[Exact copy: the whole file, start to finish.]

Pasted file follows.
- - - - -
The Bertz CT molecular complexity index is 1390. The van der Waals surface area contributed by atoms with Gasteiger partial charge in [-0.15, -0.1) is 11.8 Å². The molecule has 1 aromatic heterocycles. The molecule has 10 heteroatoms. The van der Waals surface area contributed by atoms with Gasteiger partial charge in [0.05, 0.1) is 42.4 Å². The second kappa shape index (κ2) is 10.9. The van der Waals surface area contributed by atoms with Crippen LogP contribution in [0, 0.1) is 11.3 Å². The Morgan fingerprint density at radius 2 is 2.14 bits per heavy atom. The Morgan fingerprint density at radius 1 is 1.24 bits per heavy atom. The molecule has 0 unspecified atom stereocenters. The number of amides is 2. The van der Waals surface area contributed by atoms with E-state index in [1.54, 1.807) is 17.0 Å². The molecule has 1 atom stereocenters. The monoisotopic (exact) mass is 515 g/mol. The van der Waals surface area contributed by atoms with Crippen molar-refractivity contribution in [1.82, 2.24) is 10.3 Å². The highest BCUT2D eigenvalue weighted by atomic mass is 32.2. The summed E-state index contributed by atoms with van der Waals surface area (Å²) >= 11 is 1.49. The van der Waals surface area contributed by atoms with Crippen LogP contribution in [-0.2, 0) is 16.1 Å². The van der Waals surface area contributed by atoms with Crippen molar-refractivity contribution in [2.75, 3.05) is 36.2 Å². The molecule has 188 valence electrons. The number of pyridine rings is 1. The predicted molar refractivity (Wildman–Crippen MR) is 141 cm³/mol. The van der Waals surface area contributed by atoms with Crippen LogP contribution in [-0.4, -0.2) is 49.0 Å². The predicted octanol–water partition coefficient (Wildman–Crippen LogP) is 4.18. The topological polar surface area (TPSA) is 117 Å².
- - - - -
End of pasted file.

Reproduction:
The Bertz CT molecular complexity index is 1390. The van der Waals surface area contributed by atoms with Gasteiger partial charge in [-0.15, -0.1) is 11.8 Å². The molecule has 1 aromatic heterocycles. The molecule has 10 heteroatoms. The van der Waals surface area contributed by atoms with Gasteiger partial charge in [0.05, 0.1) is 42.4 Å². The second kappa shape index (κ2) is 10.9. The van der Waals surface area contributed by atoms with Crippen LogP contribution in [0, 0.1) is 11.3 Å². The Morgan fingerprint density at radius 2 is 2.14 bits per heavy atom. The Morgan fingerprint density at radius 1 is 1.24 bits per heavy atom. The molecule has 0 unspecified atom stereocenters. The number of amides is 2. The van der Waals surface area contributed by atoms with E-state index in [1.54, 1.807) is 17.0 Å². The molecule has 1 atom stereocenters. The monoisotopic (exact) mass is 515 g/mol. The van der Waals surface area contributed by atoms with Crippen molar-refractivity contribution in [1.82, 2.24) is 10.3 Å². The highest BCUT2D eigenvalue weighted by atomic mass is 32.2. The summed E-state index contributed by atoms with van der Waals surface area (Å²) >= 11 is 1.49. The van der Waals surface area contributed by atoms with Crippen LogP contribution in [-0.2, 0) is 16.1 Å². The van der Waals surface area contributed by atoms with Crippen molar-refractivity contribution in [2.75, 3.05) is 36.2 Å². The molecule has 188 valence electrons. The number of pyridine rings is 1. The predicted molar refractivity (Wildman–Crippen MR) is 141 cm³/mol. The van der Waals surface area contributed by atoms with Crippen LogP contribution in [-0.4, -0.2) is 49.0 Å². The predicted octanol–water partition coefficient (Wildman–Crippen LogP) is 4.18. The topological polar surface area (TPSA) is 117 Å².